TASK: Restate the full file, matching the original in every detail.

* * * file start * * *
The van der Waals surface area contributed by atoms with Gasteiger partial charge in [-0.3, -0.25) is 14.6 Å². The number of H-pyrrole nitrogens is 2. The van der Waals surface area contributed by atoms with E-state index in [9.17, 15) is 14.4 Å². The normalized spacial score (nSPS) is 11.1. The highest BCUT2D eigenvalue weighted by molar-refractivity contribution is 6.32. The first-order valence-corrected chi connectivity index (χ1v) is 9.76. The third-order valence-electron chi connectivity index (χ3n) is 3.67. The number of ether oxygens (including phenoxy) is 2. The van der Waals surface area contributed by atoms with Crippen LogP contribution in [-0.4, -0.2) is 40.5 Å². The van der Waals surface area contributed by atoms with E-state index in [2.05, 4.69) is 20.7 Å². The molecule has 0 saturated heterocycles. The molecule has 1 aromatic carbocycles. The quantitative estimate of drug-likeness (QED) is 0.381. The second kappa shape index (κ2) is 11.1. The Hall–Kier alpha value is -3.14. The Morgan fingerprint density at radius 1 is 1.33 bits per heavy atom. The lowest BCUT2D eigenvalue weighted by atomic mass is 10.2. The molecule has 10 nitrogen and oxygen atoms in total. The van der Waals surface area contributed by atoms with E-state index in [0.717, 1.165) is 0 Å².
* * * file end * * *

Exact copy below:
The van der Waals surface area contributed by atoms with Gasteiger partial charge in [-0.3, -0.25) is 14.6 Å². The number of H-pyrrole nitrogens is 2. The van der Waals surface area contributed by atoms with E-state index in [9.17, 15) is 14.4 Å². The normalized spacial score (nSPS) is 11.1. The highest BCUT2D eigenvalue weighted by molar-refractivity contribution is 6.32. The first-order valence-corrected chi connectivity index (χ1v) is 9.76. The third-order valence-electron chi connectivity index (χ3n) is 3.67. The number of ether oxygens (including phenoxy) is 2. The van der Waals surface area contributed by atoms with Crippen LogP contribution in [-0.4, -0.2) is 40.5 Å². The van der Waals surface area contributed by atoms with E-state index in [2.05, 4.69) is 20.7 Å². The molecule has 0 saturated heterocycles. The molecule has 1 aromatic carbocycles. The quantitative estimate of drug-likeness (QED) is 0.381. The second kappa shape index (κ2) is 11.1. The Hall–Kier alpha value is -3.14. The Morgan fingerprint density at radius 1 is 1.33 bits per heavy atom. The lowest BCUT2D eigenvalue weighted by atomic mass is 10.2. The molecule has 10 nitrogen and oxygen atoms in total. The van der Waals surface area contributed by atoms with E-state index in [0.717, 1.165) is 0 Å².